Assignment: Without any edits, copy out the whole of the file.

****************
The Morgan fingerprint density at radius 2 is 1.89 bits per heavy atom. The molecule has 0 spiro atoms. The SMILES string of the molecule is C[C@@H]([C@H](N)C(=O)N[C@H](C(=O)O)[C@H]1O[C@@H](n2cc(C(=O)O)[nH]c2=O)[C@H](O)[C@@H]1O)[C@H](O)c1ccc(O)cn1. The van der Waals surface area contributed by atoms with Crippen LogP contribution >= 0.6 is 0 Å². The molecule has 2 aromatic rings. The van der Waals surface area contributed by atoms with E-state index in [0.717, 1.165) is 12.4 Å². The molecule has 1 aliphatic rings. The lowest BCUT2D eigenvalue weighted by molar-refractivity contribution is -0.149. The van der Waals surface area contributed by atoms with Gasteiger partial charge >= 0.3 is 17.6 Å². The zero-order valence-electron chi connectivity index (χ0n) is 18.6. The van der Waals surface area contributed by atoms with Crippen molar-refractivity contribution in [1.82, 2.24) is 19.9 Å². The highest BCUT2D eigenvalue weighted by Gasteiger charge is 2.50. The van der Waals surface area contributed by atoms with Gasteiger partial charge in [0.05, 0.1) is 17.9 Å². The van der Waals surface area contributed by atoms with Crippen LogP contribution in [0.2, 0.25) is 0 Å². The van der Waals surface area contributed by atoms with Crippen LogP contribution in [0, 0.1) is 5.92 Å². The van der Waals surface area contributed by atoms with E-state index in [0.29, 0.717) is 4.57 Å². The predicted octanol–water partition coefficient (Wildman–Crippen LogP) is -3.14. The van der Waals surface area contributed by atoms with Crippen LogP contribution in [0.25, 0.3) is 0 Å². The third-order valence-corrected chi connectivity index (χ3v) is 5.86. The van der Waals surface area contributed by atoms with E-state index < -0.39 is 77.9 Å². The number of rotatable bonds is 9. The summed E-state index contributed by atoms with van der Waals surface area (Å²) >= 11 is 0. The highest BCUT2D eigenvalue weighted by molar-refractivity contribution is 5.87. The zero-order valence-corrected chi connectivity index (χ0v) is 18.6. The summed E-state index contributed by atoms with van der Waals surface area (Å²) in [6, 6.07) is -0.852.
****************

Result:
The Morgan fingerprint density at radius 2 is 1.89 bits per heavy atom. The molecule has 0 spiro atoms. The SMILES string of the molecule is C[C@@H]([C@H](N)C(=O)N[C@H](C(=O)O)[C@H]1O[C@@H](n2cc(C(=O)O)[nH]c2=O)[C@H](O)[C@@H]1O)[C@H](O)c1ccc(O)cn1. The van der Waals surface area contributed by atoms with Crippen LogP contribution >= 0.6 is 0 Å². The molecule has 2 aromatic rings. The van der Waals surface area contributed by atoms with E-state index in [0.717, 1.165) is 12.4 Å². The molecule has 1 aliphatic rings. The lowest BCUT2D eigenvalue weighted by molar-refractivity contribution is -0.149. The van der Waals surface area contributed by atoms with Gasteiger partial charge >= 0.3 is 17.6 Å². The zero-order valence-electron chi connectivity index (χ0n) is 18.6. The van der Waals surface area contributed by atoms with Crippen molar-refractivity contribution in [1.82, 2.24) is 19.9 Å². The highest BCUT2D eigenvalue weighted by Gasteiger charge is 2.50. The van der Waals surface area contributed by atoms with Gasteiger partial charge in [0.05, 0.1) is 17.9 Å². The van der Waals surface area contributed by atoms with Crippen LogP contribution in [0.2, 0.25) is 0 Å². The van der Waals surface area contributed by atoms with Crippen LogP contribution in [0, 0.1) is 5.92 Å². The van der Waals surface area contributed by atoms with E-state index in [0.29, 0.717) is 4.57 Å². The predicted octanol–water partition coefficient (Wildman–Crippen LogP) is -3.14. The van der Waals surface area contributed by atoms with Crippen LogP contribution in [0.25, 0.3) is 0 Å². The third-order valence-corrected chi connectivity index (χ3v) is 5.86. The van der Waals surface area contributed by atoms with E-state index < -0.39 is 77.9 Å². The number of rotatable bonds is 9. The summed E-state index contributed by atoms with van der Waals surface area (Å²) >= 11 is 0. The highest BCUT2D eigenvalue weighted by molar-refractivity contribution is 5.87. The zero-order valence-corrected chi connectivity index (χ0v) is 18.6. The summed E-state index contributed by atoms with van der Waals surface area (Å²) in [6, 6.07) is -0.852.